When the pasta was about 5 minutes from being done, I heated some vegetable broth in a skillet and added some minced garlic. Then I started adding the spinach in handfuls, letting it sit a moment to start wilting before PastaSauceCloseupadding the next handful. It didn’t take long to get it all into the pan, where I tossed it and added a bit of salt and pepper to season. I cut a lemon into wedges and served out the spinach with lemon on the side to squirt over it. I added a bit of salt and pepper to the bean mixture, then drained the cooked noodles and mixed them with the sauce.

The pasta dish was hearty and satisfying. The spinach was fresh and delightful, and the lemon was a good, tangy accent. The pears were simple yet elegant. The meal was rich and savory. And, hey, did you notice how there was no added oil? I’m a big fan of olive oil and butter, make no mistake, but this dinner was a good reminder that with the right recipes you may not miss them.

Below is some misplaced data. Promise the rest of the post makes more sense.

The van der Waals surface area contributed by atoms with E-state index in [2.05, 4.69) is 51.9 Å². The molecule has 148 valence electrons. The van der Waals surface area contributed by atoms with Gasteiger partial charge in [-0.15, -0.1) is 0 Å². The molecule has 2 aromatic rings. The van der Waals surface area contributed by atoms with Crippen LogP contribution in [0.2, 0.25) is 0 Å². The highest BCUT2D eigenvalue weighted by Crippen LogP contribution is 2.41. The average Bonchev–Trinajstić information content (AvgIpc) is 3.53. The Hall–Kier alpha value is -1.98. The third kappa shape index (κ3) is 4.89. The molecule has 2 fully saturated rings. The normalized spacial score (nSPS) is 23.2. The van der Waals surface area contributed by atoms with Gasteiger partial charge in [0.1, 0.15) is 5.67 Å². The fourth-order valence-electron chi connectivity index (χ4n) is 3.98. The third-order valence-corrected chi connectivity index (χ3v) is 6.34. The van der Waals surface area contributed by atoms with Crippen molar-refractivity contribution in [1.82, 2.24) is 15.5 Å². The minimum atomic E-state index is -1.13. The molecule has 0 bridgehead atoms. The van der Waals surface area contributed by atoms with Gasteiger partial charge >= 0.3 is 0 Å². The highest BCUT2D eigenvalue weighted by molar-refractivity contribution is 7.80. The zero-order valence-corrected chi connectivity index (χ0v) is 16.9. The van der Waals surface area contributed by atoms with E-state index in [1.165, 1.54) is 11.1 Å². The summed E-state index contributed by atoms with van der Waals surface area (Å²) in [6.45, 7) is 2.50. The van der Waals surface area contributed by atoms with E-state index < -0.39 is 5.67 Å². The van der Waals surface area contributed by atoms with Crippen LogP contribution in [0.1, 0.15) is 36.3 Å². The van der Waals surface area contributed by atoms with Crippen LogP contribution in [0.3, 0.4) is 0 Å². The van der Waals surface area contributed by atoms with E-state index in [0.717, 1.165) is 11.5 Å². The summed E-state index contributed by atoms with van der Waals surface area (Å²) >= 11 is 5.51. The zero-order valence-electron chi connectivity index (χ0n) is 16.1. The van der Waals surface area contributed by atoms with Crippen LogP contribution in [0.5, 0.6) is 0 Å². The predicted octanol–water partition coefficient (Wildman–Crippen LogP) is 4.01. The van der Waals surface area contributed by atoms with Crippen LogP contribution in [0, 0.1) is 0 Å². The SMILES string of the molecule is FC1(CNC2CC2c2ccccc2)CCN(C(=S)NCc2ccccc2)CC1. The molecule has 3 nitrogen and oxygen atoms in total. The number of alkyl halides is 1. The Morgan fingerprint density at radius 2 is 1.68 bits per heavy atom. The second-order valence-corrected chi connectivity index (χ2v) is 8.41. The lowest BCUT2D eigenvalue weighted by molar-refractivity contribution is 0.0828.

Verdict: Success. And we have quite a bit of leftover pasta, which will be good, since I may have to work late a few times this week.

Vegetarian Soups for All Seasons

Moroccan-style vegetable stew

StewPlated3Vegetarian Soups for All Seasons is another in my cache of vegetarian cookbooks, and it’s got some wonderful recipes in it. Delicious, healthy options, representing a range of cuisines. As you might guess from the title, the book organizes soups by season, so it made sense to work from the fall chapter.

Moroccan-style vegetable stew is ButternutSquash4a fairly simple blend of root vegetables and a modest amount of spice, served atop couscous. Preparation could hardly be easier. I started by prepping my vegetables: chopping fairly sizable chunks of butternut squash, potatoes, carrots and onions. The butternut squash took a while to cut up because the rind is hard and resistant to safe cutting, but the other ChoppingPotatoesvegetables went from whole to chunks in moments.